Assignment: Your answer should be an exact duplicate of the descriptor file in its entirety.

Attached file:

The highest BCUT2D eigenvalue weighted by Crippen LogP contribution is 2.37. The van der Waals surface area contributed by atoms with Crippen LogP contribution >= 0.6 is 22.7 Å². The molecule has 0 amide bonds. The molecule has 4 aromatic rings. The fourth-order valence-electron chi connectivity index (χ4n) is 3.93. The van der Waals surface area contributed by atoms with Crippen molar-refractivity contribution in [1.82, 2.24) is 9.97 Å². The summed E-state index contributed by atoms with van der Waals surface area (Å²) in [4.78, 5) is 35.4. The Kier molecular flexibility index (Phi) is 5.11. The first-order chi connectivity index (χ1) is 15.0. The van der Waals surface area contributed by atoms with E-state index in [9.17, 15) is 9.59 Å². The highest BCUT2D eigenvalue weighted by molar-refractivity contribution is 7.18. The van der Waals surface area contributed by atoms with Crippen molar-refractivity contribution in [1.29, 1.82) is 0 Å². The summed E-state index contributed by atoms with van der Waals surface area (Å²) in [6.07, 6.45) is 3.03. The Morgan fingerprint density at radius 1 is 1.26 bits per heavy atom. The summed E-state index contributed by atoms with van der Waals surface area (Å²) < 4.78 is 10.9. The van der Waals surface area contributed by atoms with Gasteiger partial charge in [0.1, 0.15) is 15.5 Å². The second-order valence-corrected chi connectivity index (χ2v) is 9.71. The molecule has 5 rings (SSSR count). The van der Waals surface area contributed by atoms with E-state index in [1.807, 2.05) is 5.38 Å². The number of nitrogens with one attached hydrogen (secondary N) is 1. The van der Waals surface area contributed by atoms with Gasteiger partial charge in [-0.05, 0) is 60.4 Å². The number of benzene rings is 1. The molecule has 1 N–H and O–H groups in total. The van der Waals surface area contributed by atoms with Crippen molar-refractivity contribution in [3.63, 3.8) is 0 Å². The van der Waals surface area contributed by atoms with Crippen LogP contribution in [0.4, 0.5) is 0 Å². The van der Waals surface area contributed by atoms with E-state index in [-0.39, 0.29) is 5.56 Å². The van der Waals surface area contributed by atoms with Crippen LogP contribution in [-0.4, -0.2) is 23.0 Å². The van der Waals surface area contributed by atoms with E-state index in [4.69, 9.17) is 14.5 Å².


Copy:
The highest BCUT2D eigenvalue weighted by Crippen LogP contribution is 2.37. The van der Waals surface area contributed by atoms with Crippen LogP contribution >= 0.6 is 22.7 Å². The molecule has 0 amide bonds. The molecule has 4 aromatic rings. The fourth-order valence-electron chi connectivity index (χ4n) is 3.93. The van der Waals surface area contributed by atoms with Crippen molar-refractivity contribution in [1.82, 2.24) is 9.97 Å². The summed E-state index contributed by atoms with van der Waals surface area (Å²) in [4.78, 5) is 35.4. The Kier molecular flexibility index (Phi) is 5.11. The first-order chi connectivity index (χ1) is 15.0. The van der Waals surface area contributed by atoms with E-state index in [9.17, 15) is 9.59 Å². The highest BCUT2D eigenvalue weighted by molar-refractivity contribution is 7.18. The van der Waals surface area contributed by atoms with Crippen molar-refractivity contribution in [1.29, 1.82) is 0 Å². The summed E-state index contributed by atoms with van der Waals surface area (Å²) in [6.07, 6.45) is 3.03. The Morgan fingerprint density at radius 1 is 1.26 bits per heavy atom. The summed E-state index contributed by atoms with van der Waals surface area (Å²) < 4.78 is 10.9. The van der Waals surface area contributed by atoms with Gasteiger partial charge in [0.1, 0.15) is 15.5 Å². The second-order valence-corrected chi connectivity index (χ2v) is 9.71. The molecule has 5 rings (SSSR count). The van der Waals surface area contributed by atoms with E-state index in [1.807, 2.05) is 5.38 Å². The number of nitrogens with one attached hydrogen (secondary N) is 1. The van der Waals surface area contributed by atoms with Gasteiger partial charge in [-0.05, 0) is 60.4 Å². The number of benzene rings is 1. The molecule has 1 N–H and O–H groups in total. The van der Waals surface area contributed by atoms with Crippen molar-refractivity contribution in [3.63, 3.8) is 0 Å². The van der Waals surface area contributed by atoms with Crippen LogP contribution in [0.4, 0.5) is 0 Å². The van der Waals surface area contributed by atoms with E-state index in [-0.39, 0.29) is 5.56 Å². The van der Waals surface area contributed by atoms with Crippen LogP contribution in [-0.4, -0.2) is 23.0 Å². The van der Waals surface area contributed by atoms with E-state index in [4.69, 9.17) is 14.5 Å².